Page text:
Mobile payments expected to hit $100 billion in 2016
The total value spend of Near Field Communication (NFC) mobile payments will rise from $4 billion in 2012 to $191 billion in 2017, breaking the $100 billion mark in 2016.
Despite Apple rejecting NFC for its latest smartphone, the iPhone 5, or its mobile operating system, iOS 6, ABI Research has forecast a huge rise in such payments. See iPhone 5 review and iOS 6 review
Mobile payments and more importantly the convergence between payment types—proximity, P2P, and online—stored on a single NFC handset will be the initial trigger, driving market convergence across a host of other markets, including ticketing, retail, loyalty, and access control. (See also What going cashless means for your privacy).
Market convergence is not quite ready for mass commercial roll out, but the potential value add that NFC brings has been identified.
Smart card and IC vendors, device OEMs, MNOs, partnering service providers, and payments networks are all set to benefit should convergence prove successful.
Only 2 percent of merchants globally are equipped with NFC-reader terminals, not enough to merit Apple's attention, said Rick Oglesby, an analyst at Aite Group. "Apple would need something really global to make it work," he said.
ABI's predictions suggest Apple will have to address NFC sooner rather than later. "Market convergence is at least two years away from reality," says research analyst Phil Sealy. Instead of NFC Apple promotes its Passbook mobile payment software, which runs on iOS 6.
Passbook relies on transmitting payment data via barcodes on the iPhone 5's display.
"Passbook is the best way to collect all your passes in one place," said Scott Forstall, senior vice president of iOS software. At the iPhone 5 launch he showed how an airline boarding pass, a Starbucks card, a football ticket and other forms of money-backed "passes" can be presented in barcode format to make a transaction.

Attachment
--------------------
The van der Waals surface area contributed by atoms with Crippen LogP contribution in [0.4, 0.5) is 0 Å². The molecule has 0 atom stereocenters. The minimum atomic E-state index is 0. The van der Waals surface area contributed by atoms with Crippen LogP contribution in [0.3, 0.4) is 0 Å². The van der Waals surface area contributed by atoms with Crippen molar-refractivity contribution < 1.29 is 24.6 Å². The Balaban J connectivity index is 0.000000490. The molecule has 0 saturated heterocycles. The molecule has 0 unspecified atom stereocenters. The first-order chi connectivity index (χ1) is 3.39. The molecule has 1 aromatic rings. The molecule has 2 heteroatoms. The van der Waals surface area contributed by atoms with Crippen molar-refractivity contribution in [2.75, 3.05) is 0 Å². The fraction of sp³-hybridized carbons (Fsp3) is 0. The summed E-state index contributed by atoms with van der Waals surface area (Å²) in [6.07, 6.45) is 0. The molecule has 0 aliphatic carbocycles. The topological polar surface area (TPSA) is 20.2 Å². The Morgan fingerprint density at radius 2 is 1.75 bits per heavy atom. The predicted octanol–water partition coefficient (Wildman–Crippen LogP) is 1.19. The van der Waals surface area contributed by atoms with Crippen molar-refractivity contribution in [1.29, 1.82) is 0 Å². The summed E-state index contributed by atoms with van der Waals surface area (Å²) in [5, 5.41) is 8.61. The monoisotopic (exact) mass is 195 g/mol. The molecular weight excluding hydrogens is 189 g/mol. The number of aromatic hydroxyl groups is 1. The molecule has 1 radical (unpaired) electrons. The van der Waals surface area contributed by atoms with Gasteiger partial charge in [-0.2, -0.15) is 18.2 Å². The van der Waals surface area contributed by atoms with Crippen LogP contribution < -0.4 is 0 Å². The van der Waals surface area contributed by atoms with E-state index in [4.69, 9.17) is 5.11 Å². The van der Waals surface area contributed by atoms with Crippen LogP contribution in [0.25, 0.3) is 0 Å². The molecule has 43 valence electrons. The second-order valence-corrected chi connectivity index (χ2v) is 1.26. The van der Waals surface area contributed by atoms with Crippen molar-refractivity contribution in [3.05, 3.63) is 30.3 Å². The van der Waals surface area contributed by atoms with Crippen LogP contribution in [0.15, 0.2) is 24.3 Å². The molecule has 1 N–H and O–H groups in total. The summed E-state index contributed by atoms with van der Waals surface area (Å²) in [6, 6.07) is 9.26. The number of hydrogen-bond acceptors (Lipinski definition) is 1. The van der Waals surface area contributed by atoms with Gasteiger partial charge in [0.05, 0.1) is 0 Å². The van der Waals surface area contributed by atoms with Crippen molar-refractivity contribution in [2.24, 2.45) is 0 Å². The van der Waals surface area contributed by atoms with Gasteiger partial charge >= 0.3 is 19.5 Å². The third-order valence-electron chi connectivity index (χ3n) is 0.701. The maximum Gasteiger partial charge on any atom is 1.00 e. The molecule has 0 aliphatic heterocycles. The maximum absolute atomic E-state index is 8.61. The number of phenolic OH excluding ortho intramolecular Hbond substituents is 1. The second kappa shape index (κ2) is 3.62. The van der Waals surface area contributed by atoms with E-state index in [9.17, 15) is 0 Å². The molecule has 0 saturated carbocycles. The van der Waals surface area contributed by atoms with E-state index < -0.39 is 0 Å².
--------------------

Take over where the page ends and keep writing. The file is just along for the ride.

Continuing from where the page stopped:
ABI believes transportation and ticketing will be the first market to benefit from convergence, with 26 percent of all NFC handsets forecast to house a contactless ticketing application in 2017.
"Transport authorities will have the ability to offer additional added value services, including route planners, delay bulletins, time tables, as well as retail and loyalty, or advertising applications offering own brand or partnering/local business a platform to offer additional solutions to generate new revenue streams," said Sealy.
Practice director John Devlin added, "There remains a number of barriers and limiting factors that need addressing before convergence success.
"The business models have not yet been clearly identified and proven with no real-world case studies to demonstrate the potential returns. Current MNO pricing strategies makes market entrance and investment difficult for potential partners.
"This is demonstrated by MNOs holding back from large-scale investment in NFC smartphones. Also Telefonica O2's mobile wallet and Barclays PingIt have not included NFC functionality at launch.
"Although NFC is in their roadmaps, initial convergence is based upon the use of other technologies."